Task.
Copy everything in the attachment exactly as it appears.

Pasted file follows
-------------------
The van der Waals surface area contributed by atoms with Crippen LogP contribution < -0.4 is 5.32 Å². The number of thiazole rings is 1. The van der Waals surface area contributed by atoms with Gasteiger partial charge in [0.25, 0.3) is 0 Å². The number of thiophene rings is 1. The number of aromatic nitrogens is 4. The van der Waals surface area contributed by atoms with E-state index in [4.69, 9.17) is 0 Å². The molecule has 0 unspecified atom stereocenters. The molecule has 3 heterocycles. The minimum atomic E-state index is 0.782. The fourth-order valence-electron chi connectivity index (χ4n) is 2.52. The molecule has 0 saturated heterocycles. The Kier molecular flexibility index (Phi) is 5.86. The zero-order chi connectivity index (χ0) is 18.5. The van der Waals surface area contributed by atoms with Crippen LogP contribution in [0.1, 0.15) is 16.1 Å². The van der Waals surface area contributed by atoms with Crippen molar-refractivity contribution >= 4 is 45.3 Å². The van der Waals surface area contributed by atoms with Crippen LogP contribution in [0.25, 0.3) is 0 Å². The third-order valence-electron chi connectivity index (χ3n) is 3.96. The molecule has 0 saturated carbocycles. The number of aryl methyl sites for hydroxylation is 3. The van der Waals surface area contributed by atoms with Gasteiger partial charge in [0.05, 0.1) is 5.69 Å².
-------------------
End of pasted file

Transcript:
The van der Waals surface area contributed by atoms with Crippen LogP contribution < -0.4 is 5.32 Å². The number of thiazole rings is 1. The van der Waals surface area contributed by atoms with Gasteiger partial charge in [0.25, 0.3) is 0 Å². The number of thiophene rings is 1. The number of aromatic nitrogens is 4. The van der Waals surface area contributed by atoms with E-state index in [4.69, 9.17) is 0 Å². The molecule has 0 unspecified atom stereocenters. The molecule has 3 heterocycles. The minimum atomic E-state index is 0.782. The fourth-order valence-electron chi connectivity index (χ4n) is 2.52. The molecule has 0 saturated heterocycles. The Kier molecular flexibility index (Phi) is 5.86. The zero-order chi connectivity index (χ0) is 18.5. The van der Waals surface area contributed by atoms with Crippen LogP contribution in [0.1, 0.15) is 16.1 Å². The van der Waals surface area contributed by atoms with Crippen molar-refractivity contribution >= 4 is 45.3 Å². The van der Waals surface area contributed by atoms with Crippen LogP contribution in [0.25, 0.3) is 0 Å². The third-order valence-electron chi connectivity index (χ3n) is 3.96. The molecule has 0 saturated carbocycles. The number of aryl methyl sites for hydroxylation is 3. The van der Waals surface area contributed by atoms with Gasteiger partial charge in [0.05, 0.1) is 5.69 Å².